Adapted from the original French article by Faustine Goldberg-Sigal –
A few years ago, back in the days when planes, travelling, and eating out with friends were still part of our lives, I took advantage of a business trip with friends to visit a friend in San Francisco. It was also at the start of the Uber pooling, at least in Paris. If you are not familiar with this (I’m unsure if it still exists), this allowed people to use Uber to share rides. Thanks to an undoubtedly sophisticated algorithm, the application was able to pinpoint users with similar compatible journeys. In their initial marketing, Uber presented the concept as a way of creating links between users. Nice words, except, within the first few months I used it in Paris, I noticed that it did not work at all. People always preferred to pay double and not have to travel with a complete stranger. So, when I tried to book through Uber Pool, I usually ended up there on my own anyway. Those rare times when I did have others with me, people barely said hello, choosing to scroll on their phones as soon they were in the car.
When I took my trip to San Francisco, I was shocked to see that all of the Uber Pools I took not only arrived with other passengers, but, be warned, the passengers were actually speaking to each other and the driver! I shared my astonishment with my friend living there. She told me, “Of course! Here, people only take Pools and everyone talks to each other. It is said that there are even start-ups being created in the Uber Pools!” It’s so San Francisco! It was such a cheerful (and a bit cliché) image, but I had to question if this does in fact happen.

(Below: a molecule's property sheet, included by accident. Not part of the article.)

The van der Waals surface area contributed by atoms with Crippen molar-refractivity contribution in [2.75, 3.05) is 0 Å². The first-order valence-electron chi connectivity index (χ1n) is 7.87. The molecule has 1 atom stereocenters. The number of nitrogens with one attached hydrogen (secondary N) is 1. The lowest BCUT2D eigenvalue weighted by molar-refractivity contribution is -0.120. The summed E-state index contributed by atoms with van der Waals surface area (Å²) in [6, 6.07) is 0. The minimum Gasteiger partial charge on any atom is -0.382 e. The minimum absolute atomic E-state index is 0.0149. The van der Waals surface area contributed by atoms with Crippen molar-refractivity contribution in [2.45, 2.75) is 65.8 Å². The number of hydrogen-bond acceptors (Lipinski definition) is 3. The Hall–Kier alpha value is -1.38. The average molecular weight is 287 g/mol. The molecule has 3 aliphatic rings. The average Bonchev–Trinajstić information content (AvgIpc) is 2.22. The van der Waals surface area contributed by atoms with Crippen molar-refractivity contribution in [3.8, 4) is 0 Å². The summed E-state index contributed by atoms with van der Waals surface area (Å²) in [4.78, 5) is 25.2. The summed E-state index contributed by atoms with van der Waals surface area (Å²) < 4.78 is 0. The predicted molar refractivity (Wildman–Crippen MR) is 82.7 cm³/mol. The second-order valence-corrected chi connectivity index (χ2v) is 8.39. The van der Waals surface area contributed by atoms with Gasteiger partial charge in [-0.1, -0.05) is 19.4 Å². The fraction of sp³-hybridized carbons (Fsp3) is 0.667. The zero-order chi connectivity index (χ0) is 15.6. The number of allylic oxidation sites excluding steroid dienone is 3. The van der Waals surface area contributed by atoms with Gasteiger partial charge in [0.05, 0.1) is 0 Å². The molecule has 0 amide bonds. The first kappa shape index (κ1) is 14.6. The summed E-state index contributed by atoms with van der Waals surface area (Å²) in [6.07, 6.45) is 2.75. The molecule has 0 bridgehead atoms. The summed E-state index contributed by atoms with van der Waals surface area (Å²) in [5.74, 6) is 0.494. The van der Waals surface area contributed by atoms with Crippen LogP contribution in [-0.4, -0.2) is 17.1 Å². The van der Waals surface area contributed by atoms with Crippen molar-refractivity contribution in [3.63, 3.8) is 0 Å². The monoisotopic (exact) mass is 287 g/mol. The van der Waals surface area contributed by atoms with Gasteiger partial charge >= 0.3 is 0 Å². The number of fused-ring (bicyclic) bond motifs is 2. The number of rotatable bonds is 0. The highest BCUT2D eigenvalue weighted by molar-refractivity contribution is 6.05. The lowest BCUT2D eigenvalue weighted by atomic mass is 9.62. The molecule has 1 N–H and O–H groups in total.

I re-experienced that same feeling of doubt again a few weeks ago during an exchange with colleagues. One of them is currently a school principal while the other is a retired principal active in various consulting missions for Jewish education. We were discussing the added value – if not the indispensable nature – of interdisciplinary activities for children. Decompartmentalization of disciplines has countless attractions. It sharpens curiosity, anchors content in reality, and prepares them for the adult world (where we are not spending 45 minutes focused strictly on strictly geography questions, followed by strict mathematics.)
Additionally, in the particular case of Diaspora Jewish education, it seems to me that it is essential to not only equip children to be, and become, confident and autonomous Jews, but also French (or Spanish, Bulgarian, wherever you are) Jews. This implies not only sharpening their skills in, for example, Chumash, but also in teaching them how the Ten Commandments influenced the Declaration of the Rights of Man and the Citizen of 1789. It implies not only knowing what the gemarra says regarding capital punishment, but also knowing that it was abolished in France in the 80’s by Minister of Justice Robert Badinter, who hid from Nazi deportations while his father was deported to Sobibor.
Therefore, interdisciplinary activities, and interdisciplinary education in general, within the framework of Jewish education in France is particularly important and valuable. It not only allows children to discover and understand, but also enables them to construct their own identity in a fertile way. I cannot say how much the feeling, conscious or not, of a tight separation between general and Jewish education, between everyday life and synagogue space, weighed on me, and indeed still weighs on me. It’s impossible to build oneself with variable values, shifting truths and partitioned identities. Of course, the nuance, variety, and diversity when they are placed in dialogue (even, let’s be crazy, in harmony) allows for conversations of unparalleled complexity and richness. Yet, when children are encouraged to leave what they are taught, what they believe in and dream of, at the gates of the Jewish studies classroom or synagogue, you feed into a dangerous cognitive dissonance. This dissonance, if not harmonized, is a ticking time bomb. Sooner or later, children will have to choose between one of the two worlds, to live with the persistent idea that it is necessary to make a binary choice between one or the other, but to renounce their Jewish culture would be as terrible as to renounce their French culture.